A male greater honeyguide. Photo via Safari Ecology.Brood parasitic birds lay their eggs in other birds' nests, a lazy approach to parenting that shapes the behavior and evolution of brood parasites in all sorts of interesting ways.
Brood parasite chicks often kill their adoptive nestmates, and can grow up confused about their species identity. To better trick their hosts into accepting "donated" eggs, many brood parasites have evolved eggs that mimic the hosts'—and some hosts have evolved contrasting eggs in response. A recent genetic study now shows an even subtler pattern arising from this host-parasite coevolutionary chase: lines of parasitic females that have specialized on the same host species for millions of years.
The brood parasite in question is the greater honeyguide, an African bird best known for helping people find bee colonies (though the story that honeyguides also guide honey badgers don't have much factual basis). However, honeyguide females also lay their eggs in the nests of several host species—including hoopoes, greater scimitarbills, green woodhoopoes, little bee-eaters, and striped kingfishers. Although the honeyguides' eggs aren't colored like their hosts', they do have matching shapes—the hosts all nest in tree cavities, where lighting is too poor to notice a mis-colored egg, but an oversized or oddly shaped one would stand out.
A hoopoe, one of the birds that "adopts" greater honeyguide eggs. Photo by Hiyashi Haka.There's an evolutionary catch, though: hoopoes, scimitarbills, and woodhoopoes lay oblong eggs, while the bee-eaters and kingfishers lay spherical eggs. Yet honeyguide females manage to lay eggs of matching shape and size in the nest of each host. Individual brood parasites can't adjust the shapes of their eggs to match those in a host nest—they find hosts with eggs that will match their own.
How do they do it? Maybe each female honeyguide actually goes looking for nests like the one she grew up in, either because she is compelled to by some genetic instinct, or because she learns to recognize a potential host in the course of being raised by that host. Or maybe the host birds are so good at recognizing and rejecting oddly-shaped parasite eggs that only well-matched eggs make it to adulthood. Any of these processes could result in long lineages of female honeyguides laying eggs in the nests of the same host species their mothers, grandmothers, and great-grandmothers used. This is precisely the pattern Claire Spottiswoode and her coauthors found in the population genetics of greater honeyguides.
Spottiswoode et al. collected genetic data from honeyguides using all five of the host species mentioned above, and compared the patterns of relatedness from different genetic markers to patterns of host use. The pattern of differentiation in a marker from the mitochondrial genome—genes contained in the mitochondria, which mothers pass on to their offspring but fathers do not—neatly divides the honeyguides between hosts with oblong eggs and the hosts with spherical eggs. By applying a molecular clock to the mitochondrial data, the team found that the division between oblong-egg and spherical-egg honeyguides dates back as long as 3 million years ago. So honeyguide females have been tracking the same hosts, or very similar ones, for quite some time!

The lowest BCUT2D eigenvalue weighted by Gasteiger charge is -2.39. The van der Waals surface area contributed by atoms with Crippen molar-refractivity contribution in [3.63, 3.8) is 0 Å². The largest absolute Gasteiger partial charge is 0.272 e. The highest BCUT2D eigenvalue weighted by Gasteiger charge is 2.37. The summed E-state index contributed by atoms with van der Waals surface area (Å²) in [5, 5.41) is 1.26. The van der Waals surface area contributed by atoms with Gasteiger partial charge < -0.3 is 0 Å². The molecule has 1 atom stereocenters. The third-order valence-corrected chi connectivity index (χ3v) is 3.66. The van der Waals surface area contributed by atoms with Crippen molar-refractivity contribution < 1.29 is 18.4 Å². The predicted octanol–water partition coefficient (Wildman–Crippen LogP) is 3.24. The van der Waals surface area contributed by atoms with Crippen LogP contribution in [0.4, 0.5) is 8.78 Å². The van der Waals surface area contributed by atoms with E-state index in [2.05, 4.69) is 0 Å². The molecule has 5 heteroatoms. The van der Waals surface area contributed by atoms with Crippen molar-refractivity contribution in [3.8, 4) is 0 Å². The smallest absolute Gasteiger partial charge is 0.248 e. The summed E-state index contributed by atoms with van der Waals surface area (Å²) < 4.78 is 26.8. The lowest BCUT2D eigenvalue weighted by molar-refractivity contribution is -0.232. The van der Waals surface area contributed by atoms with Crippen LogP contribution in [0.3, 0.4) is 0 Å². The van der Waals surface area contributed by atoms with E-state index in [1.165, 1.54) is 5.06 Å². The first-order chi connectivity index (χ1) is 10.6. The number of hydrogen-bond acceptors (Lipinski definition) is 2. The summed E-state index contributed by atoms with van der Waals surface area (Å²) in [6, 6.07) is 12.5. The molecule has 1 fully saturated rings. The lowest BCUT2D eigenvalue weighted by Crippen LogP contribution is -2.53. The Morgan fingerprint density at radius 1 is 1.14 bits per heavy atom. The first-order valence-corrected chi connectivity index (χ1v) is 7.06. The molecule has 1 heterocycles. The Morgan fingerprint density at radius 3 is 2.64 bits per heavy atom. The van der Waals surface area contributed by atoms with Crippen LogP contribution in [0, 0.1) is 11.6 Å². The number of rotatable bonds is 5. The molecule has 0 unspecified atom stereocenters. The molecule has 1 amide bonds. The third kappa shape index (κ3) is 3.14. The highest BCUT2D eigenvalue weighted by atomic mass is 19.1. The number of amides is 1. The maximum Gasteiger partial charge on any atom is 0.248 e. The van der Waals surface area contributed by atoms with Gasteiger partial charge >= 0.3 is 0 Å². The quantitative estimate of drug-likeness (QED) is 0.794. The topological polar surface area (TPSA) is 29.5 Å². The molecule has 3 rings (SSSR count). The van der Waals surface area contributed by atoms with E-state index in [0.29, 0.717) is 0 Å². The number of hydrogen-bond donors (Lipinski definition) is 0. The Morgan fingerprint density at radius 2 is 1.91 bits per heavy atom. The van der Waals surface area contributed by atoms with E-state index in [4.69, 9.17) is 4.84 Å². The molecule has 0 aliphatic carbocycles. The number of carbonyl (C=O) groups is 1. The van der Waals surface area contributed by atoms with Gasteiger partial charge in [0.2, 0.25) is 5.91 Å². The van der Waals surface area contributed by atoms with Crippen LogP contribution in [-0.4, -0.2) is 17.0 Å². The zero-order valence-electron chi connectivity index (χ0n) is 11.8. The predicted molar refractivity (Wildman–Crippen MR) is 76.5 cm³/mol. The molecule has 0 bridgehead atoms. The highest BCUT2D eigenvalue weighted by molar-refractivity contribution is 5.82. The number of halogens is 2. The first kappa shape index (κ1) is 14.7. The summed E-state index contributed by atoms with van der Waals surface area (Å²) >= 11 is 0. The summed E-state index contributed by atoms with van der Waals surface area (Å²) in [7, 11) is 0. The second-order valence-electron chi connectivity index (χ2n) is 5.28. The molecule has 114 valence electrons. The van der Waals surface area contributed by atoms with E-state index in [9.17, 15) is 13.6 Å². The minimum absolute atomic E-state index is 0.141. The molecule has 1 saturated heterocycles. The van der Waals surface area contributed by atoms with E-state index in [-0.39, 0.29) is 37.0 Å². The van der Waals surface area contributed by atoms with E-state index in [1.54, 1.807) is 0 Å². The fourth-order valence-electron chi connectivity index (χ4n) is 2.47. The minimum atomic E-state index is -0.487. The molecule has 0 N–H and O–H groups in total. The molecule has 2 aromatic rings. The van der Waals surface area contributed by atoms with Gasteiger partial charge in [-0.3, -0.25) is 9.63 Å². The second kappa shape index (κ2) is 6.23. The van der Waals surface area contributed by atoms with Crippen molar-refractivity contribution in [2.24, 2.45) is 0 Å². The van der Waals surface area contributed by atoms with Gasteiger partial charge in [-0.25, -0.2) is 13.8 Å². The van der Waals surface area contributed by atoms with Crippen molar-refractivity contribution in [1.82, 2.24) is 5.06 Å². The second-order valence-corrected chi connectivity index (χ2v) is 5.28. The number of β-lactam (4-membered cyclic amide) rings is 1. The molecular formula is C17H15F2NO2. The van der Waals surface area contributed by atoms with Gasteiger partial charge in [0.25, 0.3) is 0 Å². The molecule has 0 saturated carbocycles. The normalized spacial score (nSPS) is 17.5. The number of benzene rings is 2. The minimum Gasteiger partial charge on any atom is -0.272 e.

However, no such pattern is evident in four genetic markers from the nuclear genome, which is inherited via both parents. That suggests male honeyguides don't discriminate among females based on host fidelity—mates pair off regardless of what host species they each grew up with. Spottiswoode et al. also note that this result hints at how honeyguide egg characteristics and host preferences could be inherited: via the female sex chromosome. In birds, biological sex is determined by the Z and W chromosomes—individuals with two Z chromosomes develop as males, and individuals with a Z and a W chromosome develop as females. Host preferences and egg shape inherited via the W chromosome would then be carried only by females.
However, the data presented here don't directly test the W-chromosome hypothesis. That would require markers—or better yet complete sequence data—from the W chromosome itself, and (to be really thorough) lots more markers from the rest of the nuclear genome as well. That's a lot of genetic data to collect, but we are very close to the day when such data are easily collectible. ◼
Spottiswoode, C., Stryjewski, K., Quader, S., Colebrook-Robjent, J., & Sorenson, M. (2011). Ancient host specificity within a single species of brood parasitic bird. Proc. Nat. Acad. Sciences USA, 108 (43), 17738-42 DOI: 10.1073/pnas.1109630108